My 11-year-old daughter loves doing crafts but she will not pick up after herself or put away stuff after she has finished or lost interest in the project. Also she eats and doesn’t take her dishes off the table and unpacks her school bag and leaves it all over. Our house always looks a mess. After I’ve left stuff a while and asked nicely for her to pick up, I nag her, and eventually I pick it up myself, which makes me very resentful. How do I get her to do it herself?
If your daughter were living on her own, her behaviour wouldn’t bother anyone else, and there would be natural consequences for her messiness being unable to find things, living in a mess, and having dirty dishes. But because she lives with other family members, she has no consequences, and you all suffer. Her messiness is problematic to other family members, but not to her, and your nagging and resentment bothers you more than it bothers her. You reward her messiness by picking up after her. There are no negative consequences to your daughter’s leaving everything around. My guess is that most of your family are conflict avoiders, and you don’t enjoy the conflict created by confronting your daughter with this problem. If you prefer to continue this way, be reassured that when she gets to adulthood and has to live on her own, she will learn to clean up after herself unless she moves out to live with a roommate or partner who cleans up after her like you do.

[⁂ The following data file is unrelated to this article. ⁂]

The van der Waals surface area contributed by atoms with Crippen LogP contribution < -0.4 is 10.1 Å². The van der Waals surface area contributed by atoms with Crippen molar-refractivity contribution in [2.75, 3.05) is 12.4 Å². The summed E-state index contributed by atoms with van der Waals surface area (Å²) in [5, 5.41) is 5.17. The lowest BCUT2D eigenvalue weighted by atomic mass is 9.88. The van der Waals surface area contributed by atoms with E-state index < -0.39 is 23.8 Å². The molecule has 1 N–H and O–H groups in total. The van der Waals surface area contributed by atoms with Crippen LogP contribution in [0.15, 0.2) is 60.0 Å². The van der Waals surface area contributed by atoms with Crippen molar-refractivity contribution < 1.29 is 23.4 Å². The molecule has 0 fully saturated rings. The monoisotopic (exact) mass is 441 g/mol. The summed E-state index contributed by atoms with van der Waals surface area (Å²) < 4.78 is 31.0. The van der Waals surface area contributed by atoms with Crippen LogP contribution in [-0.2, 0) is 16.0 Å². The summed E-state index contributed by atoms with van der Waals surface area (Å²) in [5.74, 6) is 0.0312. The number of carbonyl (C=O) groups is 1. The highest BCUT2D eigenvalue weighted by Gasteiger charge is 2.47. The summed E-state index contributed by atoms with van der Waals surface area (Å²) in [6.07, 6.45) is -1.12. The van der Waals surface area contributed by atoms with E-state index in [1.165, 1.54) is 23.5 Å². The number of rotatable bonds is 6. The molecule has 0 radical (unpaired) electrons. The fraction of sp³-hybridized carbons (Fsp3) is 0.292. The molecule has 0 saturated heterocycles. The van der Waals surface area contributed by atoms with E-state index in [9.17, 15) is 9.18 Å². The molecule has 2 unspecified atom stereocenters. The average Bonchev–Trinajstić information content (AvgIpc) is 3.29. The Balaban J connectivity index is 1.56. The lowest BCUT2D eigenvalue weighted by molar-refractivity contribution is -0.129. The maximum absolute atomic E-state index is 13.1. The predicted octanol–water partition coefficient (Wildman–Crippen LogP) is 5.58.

If you want her behaviour to change, you will need to tolerate a period during which you make and enforce some rules and consequences. Because she’s a pre-teen, I suggest you make a family decision into which she as well as other family members have input. This would work better than just laying down a law you have made up. You could have a family meeting in which each person expresses how they feel about stuff left around. Then you could make a family decision about how to handle it.
There are several options that family members (including her) might come up with. Everything she leaves around could be put on the floor of her room and the door closed. You’d still have to pick up after her but you wouldn’t have to live with the mess; she would. She could be asked to do her crafts and homework in her room until she is able to put them away. Things she leaves around could be confiscated for a week, so that she’d get in trouble at school for incomplete homework, and wouldn’t be able to do her crafts. She could only be allowed to eat the next meal after she has cleaned up her own dishes from the last one. And so on. The basic idea is that she and no one else would feel the discomfort from her failure to clean up after herself. You won’t nag and you won’t put everything back neatly in its place for her.
If you follow through with a plan like this (that means all family members consistently following through on what you have decided), her behaviour will change. But it will take hard work and consistency on everyone’s part.